Q. Hi guys, congratulations. This is getting to be a habit
you guys. So I'm -- we're from the Philippines. So can
-- can you talk about the contribution of international artists? Because I'm from the Philippines, and I know many artists from all over the world contributed to this movie. So can you talk about their contribution?
A. (Mark Nielsen) Yeah. You know we're so proud of Pixar to have kind of such a -- such a diverse crew. There's people from all over the world working there that are supporting these films and we're just so proud of the work they did. You know, the three of us are just standing up here to represent this film, but it was really 250 artists from all around the world back at Pixar that helped us build this thing over a five-year period. So we're just so grateful for all the work the crew did, including all of those from -- from all around the world.
A. (Jonas Rivera) It's been nice just to -- to button that because I worked on the first film and to see Pixar grow from 1995 to now, just the story rooms, the technical rooms, the animation dailies, it's just a very different looking room, a lot more gender balance, people from around the world. We're very proud of that and we hope that that love from everybody around the world kind of seeps its way into every frame of the picture.
So thank you.
Q. You -- I don't know if you know this, but you just became the first U.S. born Latino to win multiple Oscars. What's the significance for that?
A. (Jonas Rivera) Wow. I didn't know that, and as if my mind couldn't be more blown about the last five minutes, thank you for that word because I'm a little bit -- I'm a little bit out of my body right now. It means the world to me. I can't even really put it into words, to be honest with you. I'm so proud of this thing and working with these guys, but to have that added on top is just -- sort of cements it. So thank you.
Q. Tell me what it's like. Tell me what it's like, what do you love about being storytellers?
A. (Josh Cooley) Yeah, I love just being able to connect with an audience, and I remember doing it as a kid with my parents and being able to tell jokes to them and just seeing how they reacted to it, and it just lit me up, even as a kid, and it's something my family did a lot. So for me personally, it's just having a connection with people and I think that's -- it's the best job in the world.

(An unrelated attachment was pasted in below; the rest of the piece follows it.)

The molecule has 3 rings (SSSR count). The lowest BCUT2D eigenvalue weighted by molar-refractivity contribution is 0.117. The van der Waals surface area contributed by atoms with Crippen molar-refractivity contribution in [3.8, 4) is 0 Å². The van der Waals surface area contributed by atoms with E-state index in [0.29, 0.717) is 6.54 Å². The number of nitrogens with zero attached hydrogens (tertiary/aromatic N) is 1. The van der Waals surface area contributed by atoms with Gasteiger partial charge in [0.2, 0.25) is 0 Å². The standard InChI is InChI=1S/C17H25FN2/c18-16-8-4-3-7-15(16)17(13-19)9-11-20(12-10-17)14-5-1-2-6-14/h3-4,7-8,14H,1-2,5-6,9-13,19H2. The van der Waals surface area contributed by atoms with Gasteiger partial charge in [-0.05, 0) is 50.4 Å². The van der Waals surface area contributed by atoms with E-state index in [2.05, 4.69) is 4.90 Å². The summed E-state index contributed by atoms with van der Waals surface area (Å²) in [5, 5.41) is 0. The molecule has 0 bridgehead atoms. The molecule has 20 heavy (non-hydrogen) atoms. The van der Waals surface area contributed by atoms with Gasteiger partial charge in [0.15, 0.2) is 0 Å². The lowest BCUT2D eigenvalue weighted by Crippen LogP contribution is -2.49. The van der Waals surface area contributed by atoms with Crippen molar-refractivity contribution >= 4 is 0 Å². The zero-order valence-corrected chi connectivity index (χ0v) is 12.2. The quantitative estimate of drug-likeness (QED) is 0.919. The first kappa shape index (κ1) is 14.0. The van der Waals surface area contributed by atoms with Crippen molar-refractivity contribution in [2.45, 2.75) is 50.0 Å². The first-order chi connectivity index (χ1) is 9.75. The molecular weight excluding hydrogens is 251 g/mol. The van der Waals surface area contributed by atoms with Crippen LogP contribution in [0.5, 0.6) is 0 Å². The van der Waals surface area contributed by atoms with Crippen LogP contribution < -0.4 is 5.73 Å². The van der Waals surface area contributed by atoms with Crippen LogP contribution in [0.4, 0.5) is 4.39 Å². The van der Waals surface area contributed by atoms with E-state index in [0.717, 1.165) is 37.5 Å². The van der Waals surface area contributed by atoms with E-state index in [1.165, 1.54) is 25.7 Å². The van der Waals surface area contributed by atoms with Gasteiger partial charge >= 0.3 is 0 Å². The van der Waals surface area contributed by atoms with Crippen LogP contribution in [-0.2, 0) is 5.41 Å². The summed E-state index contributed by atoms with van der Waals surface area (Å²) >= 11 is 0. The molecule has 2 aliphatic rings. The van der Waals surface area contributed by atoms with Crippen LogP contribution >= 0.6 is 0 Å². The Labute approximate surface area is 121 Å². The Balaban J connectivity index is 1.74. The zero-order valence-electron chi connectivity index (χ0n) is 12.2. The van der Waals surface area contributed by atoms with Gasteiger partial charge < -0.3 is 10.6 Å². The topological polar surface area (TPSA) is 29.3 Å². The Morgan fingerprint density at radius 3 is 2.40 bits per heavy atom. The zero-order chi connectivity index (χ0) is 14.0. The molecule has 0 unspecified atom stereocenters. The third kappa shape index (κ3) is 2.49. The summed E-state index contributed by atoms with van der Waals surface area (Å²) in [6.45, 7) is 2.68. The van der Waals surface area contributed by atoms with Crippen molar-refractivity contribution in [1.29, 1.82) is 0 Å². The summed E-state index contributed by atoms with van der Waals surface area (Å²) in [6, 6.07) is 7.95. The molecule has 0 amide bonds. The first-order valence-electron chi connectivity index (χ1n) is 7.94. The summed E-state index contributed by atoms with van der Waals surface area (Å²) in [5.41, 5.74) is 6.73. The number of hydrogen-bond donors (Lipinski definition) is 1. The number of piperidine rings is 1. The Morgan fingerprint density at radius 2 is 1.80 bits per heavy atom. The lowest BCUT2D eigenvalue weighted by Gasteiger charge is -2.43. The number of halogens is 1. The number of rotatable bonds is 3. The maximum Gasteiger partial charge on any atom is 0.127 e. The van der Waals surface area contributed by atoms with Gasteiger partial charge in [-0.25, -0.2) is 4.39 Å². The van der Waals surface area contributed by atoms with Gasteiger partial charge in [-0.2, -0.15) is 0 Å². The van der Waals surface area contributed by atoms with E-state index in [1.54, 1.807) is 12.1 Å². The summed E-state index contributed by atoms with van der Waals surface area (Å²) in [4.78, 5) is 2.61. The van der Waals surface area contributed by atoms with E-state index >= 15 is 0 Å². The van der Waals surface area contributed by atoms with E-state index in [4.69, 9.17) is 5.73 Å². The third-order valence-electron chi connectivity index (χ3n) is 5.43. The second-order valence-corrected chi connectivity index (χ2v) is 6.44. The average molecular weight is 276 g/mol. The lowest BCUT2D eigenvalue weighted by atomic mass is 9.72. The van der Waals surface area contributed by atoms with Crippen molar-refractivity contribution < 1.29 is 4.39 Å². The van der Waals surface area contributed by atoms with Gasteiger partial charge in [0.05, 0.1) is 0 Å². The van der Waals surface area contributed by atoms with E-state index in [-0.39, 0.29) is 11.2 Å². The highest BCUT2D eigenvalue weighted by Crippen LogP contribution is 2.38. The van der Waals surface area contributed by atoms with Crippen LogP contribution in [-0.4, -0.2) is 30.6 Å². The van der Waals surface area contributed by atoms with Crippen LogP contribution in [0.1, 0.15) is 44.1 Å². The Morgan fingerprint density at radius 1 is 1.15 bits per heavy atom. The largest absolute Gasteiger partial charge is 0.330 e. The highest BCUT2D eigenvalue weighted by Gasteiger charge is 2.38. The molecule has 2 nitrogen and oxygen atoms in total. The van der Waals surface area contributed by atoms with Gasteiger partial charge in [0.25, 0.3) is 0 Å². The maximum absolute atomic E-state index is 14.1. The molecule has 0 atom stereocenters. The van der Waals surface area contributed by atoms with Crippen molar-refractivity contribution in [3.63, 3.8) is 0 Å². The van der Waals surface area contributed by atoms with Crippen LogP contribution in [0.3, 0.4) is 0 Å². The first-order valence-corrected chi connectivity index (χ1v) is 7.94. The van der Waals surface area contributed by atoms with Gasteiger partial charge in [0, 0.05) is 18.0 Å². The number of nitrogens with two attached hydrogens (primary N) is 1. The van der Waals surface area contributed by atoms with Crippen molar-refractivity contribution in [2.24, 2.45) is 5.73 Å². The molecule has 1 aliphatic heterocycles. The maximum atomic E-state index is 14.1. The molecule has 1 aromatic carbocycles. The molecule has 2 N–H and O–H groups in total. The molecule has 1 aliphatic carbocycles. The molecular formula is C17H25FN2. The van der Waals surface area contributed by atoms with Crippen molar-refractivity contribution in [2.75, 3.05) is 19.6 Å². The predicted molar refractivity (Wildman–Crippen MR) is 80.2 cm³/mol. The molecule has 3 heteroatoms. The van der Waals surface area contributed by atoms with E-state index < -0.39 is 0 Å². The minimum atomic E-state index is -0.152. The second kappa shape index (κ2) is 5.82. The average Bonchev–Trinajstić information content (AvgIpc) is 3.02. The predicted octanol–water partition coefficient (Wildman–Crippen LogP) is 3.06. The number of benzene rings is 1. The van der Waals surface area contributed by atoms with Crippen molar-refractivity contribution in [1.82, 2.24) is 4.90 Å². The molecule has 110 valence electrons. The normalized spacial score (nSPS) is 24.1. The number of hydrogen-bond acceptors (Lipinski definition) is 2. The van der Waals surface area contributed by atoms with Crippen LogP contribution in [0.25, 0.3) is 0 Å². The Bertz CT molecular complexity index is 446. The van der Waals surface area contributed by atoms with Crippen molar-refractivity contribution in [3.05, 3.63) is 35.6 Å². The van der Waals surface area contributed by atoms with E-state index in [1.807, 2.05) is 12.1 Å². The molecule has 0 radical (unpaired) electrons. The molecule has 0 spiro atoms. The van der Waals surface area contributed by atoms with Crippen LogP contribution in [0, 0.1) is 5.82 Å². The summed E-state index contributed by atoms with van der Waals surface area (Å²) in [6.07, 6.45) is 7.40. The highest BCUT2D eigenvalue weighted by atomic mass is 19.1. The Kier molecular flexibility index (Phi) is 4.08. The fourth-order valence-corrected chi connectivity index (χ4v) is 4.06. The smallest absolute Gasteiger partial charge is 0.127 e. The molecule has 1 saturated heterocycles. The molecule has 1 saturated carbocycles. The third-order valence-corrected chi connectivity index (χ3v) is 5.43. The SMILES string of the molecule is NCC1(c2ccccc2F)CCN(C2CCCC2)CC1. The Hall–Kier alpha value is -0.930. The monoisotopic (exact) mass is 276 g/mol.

Q. Jonas, I don't know if you speak Spanish, but I wanted you to send a message to any Latino kid who has big dreams and, you know, is pursuing something in his life.
A. (Jonas Rivera) Let me tell you I don't speak Spanish, unfortunately. I'm a -- I'm a child of the '70s. The only Spanish I learned was when my grandparents would fight. That's the only time they'd speak Spanish in front of us. And so -- but, nonetheless, you know, my grandfather was, you know, from Jalisco, Mexico, and was -- grew up in El Paso, and my dad's side of the family is the Mexican side of my family. And I think it just -- my message my grandpa always instilled in me, the work ethic. You know, he drove trucks and filleted fish, and always told me, "You work hard and, you know, no matter what you do, you work hard. And if you love what you do, it will pay you back." And he was right. I wish he was here today, but I know he's looking down on me. And I guess the answer to your question is just work ethic. You work hard, you put your guts into it, that's what we do, and it does happen. This did happen, and I'm just over the moon. Thank you.
Q. A massive congratulations, a massive. I have a question. If you could go back into time and you meet your younger self, what would you say to him now?
A. (Mark Nielsen) Yeah, I got this question earlier, and I -- and I was going to tell myself not -- not to go to business school, because I did that for a few years only to change my mind and realized that film and storytelling was my true love and that I should follow that with everything I had. So that's what I would tell him: Skip the business, go right to the film.
A. (Jonas Rivera) Poor business schools.
Q. This is the first time with TOY STORY that a franchise film has won two Oscars in this category. Could you talk a little -- Jonas, especially since you've been with the first one, what it felt -- what -- a little bit about the history of the franchise and what we might see going forward, whether that would be streaming content or any format.
A. (Jonas Rivera) I think it's such an honor, this is the fourth film. I think it's just a testament to how rich these characters are, how much people love Buzz and Woody and these characters. And when you strip it all away, which we did with Andrew Stanton and Lee Unkrich, our executive producers, and just looked at the story, all it really is, it's a story about a guy that is afraid to be replaced. He just doesn't want to lose his job. And I think at a certain point, everybody feels that, I know we do, everybody just wants to hold on to what they've got. And what we did with Woody in this film, what we tried to do is put him in a position where he could really, truly have a second chance, a second leash on life. And I just think there's something to the ingredient to the story that people felt was worthy. We certainly did and we chased it down and we tried to dramatize it as best we could in this film.
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